Wednesday, April 14, 2010

The Great Equalizer!!!

Social networking media has become the great global equalizer. It pits our best and brightest minds right alongside our…shall we say, suspect intellectuals. From blogging, to Facebook, from MySpace to twitter, from you tube to linked in, social networks have become the panacea for people who can’t bear to have an unpublished thought. At the click of a virtual key our ideas go viral for the world to see and validate… or not! Like democracy at its most functional, the “wheat is separated from the chaff” by how we “vote.” If we like what you have to say then you get tons of positive comments, tons of “…likes your status,” and tons of followers. But by the same token, if we’re bored stiff by your incessant soap box rants and raves, we’ll stop following you, “block” you, or remove you from our blogroll.

Sadly though, the very thing that represents the strength of social networking media is also its weakness. You see, some people haven’t yet learned that not every thought should be published. Do you really think I’m remotely interested in what you had for dinner last night? And seriously, why on earth would I want to “poke” you or “throw” a drink at you? If I don’t do that when I see you in person, trust me when I say that I’m not interested in doing it in cyberspace either. Besides, I don’t really know you like that! The unquestionable benefit of social networking media is found in its ubiquitous nature. You don’t even have to take your personal computer with you any longer in order to be able to access your relational networks anywhere in the world. Your cell phone will do just fine (if you still don’t have a smart phone you probably shouldn’t be on social network media anyway), and in the absence of that you can visit your local library where they have a stock of seldom used internet-ready computers.

Here’s what I love about social networking media: I love the fact that I can find people that I knew in the last century but had lost touch with. I love the idea that I can have a 140-character discussion, or get a 140-character life changing nugget of truth from someone I admire and respect. I love the fact that I can see your family photographs from thousands of miles away, and participate in your vacation as if I was there. I even love the fact that, on Facebook we can agree to disagree on certain issues that we feel strongly about, and still have a bible study together on twitter twenty minutes later, all from the comfort of our individual sofas. But here’s what I don’t like: I don’t want to farm, I don’t want to join your mafia family wars, I don’t want you to “ambush” me with a conversation the second you see me logged onto Facebook (I logged on for a reason believe it or not), and I definitely don’t want you to sell me Percocet, Vicodene, or any other salacious content through comments on my blog!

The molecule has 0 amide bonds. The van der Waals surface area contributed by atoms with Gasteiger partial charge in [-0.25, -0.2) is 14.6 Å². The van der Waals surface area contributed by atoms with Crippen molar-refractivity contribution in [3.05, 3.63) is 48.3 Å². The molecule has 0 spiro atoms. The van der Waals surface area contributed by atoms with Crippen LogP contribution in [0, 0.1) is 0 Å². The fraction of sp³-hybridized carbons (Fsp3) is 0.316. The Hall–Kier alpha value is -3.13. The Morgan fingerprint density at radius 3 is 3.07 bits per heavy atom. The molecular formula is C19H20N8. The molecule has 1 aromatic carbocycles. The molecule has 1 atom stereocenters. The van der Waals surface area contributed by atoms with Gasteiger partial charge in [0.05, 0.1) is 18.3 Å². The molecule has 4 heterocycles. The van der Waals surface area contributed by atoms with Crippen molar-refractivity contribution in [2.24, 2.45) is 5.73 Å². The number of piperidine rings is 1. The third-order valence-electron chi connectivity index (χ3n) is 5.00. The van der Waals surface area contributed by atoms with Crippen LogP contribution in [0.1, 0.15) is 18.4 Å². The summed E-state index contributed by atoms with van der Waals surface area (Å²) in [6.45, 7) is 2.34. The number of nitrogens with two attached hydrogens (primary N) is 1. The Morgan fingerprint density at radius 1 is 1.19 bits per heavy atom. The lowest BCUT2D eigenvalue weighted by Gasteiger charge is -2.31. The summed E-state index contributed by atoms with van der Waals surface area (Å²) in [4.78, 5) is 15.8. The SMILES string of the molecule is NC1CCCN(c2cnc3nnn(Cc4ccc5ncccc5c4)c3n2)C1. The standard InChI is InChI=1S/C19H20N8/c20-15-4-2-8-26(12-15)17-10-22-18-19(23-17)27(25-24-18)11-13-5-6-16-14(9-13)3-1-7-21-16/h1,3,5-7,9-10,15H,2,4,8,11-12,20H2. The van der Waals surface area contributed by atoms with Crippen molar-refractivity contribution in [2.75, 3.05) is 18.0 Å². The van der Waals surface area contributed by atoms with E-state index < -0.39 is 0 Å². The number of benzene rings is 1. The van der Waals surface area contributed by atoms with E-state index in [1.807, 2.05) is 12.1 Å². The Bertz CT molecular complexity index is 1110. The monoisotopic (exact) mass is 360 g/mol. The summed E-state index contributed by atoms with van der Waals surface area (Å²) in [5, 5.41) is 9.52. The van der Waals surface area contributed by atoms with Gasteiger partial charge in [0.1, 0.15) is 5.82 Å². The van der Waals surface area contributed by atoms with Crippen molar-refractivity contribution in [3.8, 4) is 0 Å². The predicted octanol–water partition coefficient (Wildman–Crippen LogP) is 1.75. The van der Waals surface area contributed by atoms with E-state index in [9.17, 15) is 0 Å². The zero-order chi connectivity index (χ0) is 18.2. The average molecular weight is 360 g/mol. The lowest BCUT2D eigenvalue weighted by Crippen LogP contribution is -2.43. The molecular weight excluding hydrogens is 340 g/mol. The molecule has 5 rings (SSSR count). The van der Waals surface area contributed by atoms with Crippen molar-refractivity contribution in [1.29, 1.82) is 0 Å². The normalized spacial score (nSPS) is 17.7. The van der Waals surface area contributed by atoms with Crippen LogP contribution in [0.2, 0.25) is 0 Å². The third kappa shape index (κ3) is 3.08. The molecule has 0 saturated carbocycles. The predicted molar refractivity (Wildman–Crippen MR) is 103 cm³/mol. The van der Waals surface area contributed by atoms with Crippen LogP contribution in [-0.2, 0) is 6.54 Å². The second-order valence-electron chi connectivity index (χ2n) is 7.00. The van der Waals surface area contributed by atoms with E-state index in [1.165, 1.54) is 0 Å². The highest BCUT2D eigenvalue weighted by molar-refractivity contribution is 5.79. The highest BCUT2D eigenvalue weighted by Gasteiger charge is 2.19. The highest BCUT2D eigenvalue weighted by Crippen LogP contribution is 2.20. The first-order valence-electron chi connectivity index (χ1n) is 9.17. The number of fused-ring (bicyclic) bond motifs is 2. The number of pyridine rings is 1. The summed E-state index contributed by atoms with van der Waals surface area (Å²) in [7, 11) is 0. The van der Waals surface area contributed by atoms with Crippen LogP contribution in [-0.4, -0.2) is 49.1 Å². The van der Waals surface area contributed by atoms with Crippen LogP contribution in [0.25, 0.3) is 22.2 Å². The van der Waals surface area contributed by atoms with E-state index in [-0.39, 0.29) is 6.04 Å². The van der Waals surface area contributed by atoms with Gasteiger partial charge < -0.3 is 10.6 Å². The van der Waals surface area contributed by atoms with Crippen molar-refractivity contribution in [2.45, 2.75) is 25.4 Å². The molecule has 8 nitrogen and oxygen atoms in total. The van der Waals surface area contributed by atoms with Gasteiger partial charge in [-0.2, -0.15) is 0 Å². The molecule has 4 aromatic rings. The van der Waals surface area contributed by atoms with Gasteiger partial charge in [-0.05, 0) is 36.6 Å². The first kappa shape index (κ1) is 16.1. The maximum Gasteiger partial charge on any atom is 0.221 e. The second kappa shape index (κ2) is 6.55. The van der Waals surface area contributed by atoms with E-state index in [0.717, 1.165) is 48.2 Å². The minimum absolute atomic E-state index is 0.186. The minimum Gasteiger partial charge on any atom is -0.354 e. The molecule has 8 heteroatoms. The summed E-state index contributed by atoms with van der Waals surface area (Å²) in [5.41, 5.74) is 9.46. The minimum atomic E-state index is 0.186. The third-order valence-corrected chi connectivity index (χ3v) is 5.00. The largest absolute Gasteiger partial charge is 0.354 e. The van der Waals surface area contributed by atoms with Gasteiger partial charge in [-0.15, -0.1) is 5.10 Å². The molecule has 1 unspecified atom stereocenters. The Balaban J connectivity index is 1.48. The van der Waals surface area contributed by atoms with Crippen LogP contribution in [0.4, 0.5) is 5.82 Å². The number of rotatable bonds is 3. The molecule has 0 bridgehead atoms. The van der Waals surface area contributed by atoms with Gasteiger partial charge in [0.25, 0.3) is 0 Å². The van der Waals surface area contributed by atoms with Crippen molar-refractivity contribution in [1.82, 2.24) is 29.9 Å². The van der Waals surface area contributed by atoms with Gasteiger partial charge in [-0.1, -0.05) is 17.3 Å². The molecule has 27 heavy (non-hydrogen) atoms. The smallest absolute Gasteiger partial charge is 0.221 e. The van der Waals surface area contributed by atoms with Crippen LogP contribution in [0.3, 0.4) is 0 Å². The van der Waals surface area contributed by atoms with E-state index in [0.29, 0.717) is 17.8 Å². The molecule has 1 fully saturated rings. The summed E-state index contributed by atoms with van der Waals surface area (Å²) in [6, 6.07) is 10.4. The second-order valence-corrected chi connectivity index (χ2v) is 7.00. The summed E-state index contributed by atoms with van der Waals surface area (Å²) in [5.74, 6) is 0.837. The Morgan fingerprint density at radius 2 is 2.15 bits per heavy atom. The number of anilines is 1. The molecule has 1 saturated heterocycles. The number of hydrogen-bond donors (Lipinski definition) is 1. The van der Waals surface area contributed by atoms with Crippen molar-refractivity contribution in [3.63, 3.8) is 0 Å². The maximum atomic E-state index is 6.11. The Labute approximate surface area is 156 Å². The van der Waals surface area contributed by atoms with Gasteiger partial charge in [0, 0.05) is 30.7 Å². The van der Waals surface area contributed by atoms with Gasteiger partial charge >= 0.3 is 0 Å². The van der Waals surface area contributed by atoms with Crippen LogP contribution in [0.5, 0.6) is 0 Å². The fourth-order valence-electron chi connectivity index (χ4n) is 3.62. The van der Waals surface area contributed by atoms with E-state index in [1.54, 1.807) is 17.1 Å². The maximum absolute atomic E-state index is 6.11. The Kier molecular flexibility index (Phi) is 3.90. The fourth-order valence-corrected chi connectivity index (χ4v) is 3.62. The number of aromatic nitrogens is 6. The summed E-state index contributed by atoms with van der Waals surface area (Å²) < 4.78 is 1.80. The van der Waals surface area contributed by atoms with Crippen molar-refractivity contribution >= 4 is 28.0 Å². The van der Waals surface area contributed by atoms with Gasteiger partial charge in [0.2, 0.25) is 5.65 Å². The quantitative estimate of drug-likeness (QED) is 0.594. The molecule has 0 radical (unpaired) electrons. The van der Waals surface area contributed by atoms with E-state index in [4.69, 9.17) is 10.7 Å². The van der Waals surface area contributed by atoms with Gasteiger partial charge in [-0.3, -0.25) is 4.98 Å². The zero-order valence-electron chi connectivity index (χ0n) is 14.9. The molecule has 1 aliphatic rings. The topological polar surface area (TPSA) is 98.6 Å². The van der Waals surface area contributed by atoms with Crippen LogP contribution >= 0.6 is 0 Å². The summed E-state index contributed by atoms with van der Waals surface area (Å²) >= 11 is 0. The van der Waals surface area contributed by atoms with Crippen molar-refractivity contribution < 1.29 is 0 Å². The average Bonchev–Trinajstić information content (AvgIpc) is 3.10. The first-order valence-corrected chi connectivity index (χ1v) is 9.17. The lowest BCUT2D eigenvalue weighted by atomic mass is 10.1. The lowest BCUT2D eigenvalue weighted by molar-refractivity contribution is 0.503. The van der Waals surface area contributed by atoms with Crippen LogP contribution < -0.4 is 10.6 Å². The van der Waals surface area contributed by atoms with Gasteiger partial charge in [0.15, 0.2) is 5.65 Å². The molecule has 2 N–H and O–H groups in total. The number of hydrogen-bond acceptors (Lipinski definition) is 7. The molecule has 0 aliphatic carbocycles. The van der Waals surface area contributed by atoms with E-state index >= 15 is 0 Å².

Oh yes, before I forget, stop “friending” me so I can see your “private pictures” on twitter, Facebook, or any other social network. Finally, in conclusion I’d like to remind you that while you’re enjoying the world becoming a much smaller space through social networking, remember that you’re quotable, and everything you say or do on social network media can and will be used against you in the court of public opinion. Leave a comment!!! :)

Tuesday, April 6, 2010

Ancient Text, Present Context (Part 3)

Why is this notion of embracing an ancient text in a present context such a big deal for me you might be asking? A few years ago a friend of mine (the editor of a popular Christian magazine) visited Nigeria with me. We attended what were essentially the largest churches in the world and met with some of the most amazing people. Following our trip he did an extensive story on the move of God in the Nigerian Church and one of the most striking comments to me was the fact that he quoted a number of people as saying “The Church in Nigeria is a mile wide but an inch deep.” My initial response was to vociferously defend the Nigerian Church and question the impudence that would inform such a statement. Until I took a closer, more objective look!

After fifty years of independence, and an untold amount of oil wealth, Nigeria remains a nation that is unable to supply its citizenry with a consistent source of electricity. Corruption is rife at just about every level of society, and even in the Church (and I speak in generalities here) it’s often more important to be seen to be right than to display character and integrity. The common refrain is “It is well” -a direct reference to the fact that no matter what assails us, God will deliver us- and we continue to suggest that as long as we pray, God will deliver us and take care of us. We’ve ignored the fact that God has already delivered us by giving us all that is necessary to make our lives successful through the Scriptures. I’ve often heard it said that wisdom is the correct application of knowledge, and I’m convinced that this is where prayer may serve one of its greatest purposes: In teaching us the proper application of knowledge. The Scriptures actually challenge us with the question, “which one of you in building a house would not take stock of the materials necessary for the project before embarking on it?” (my paraphrase).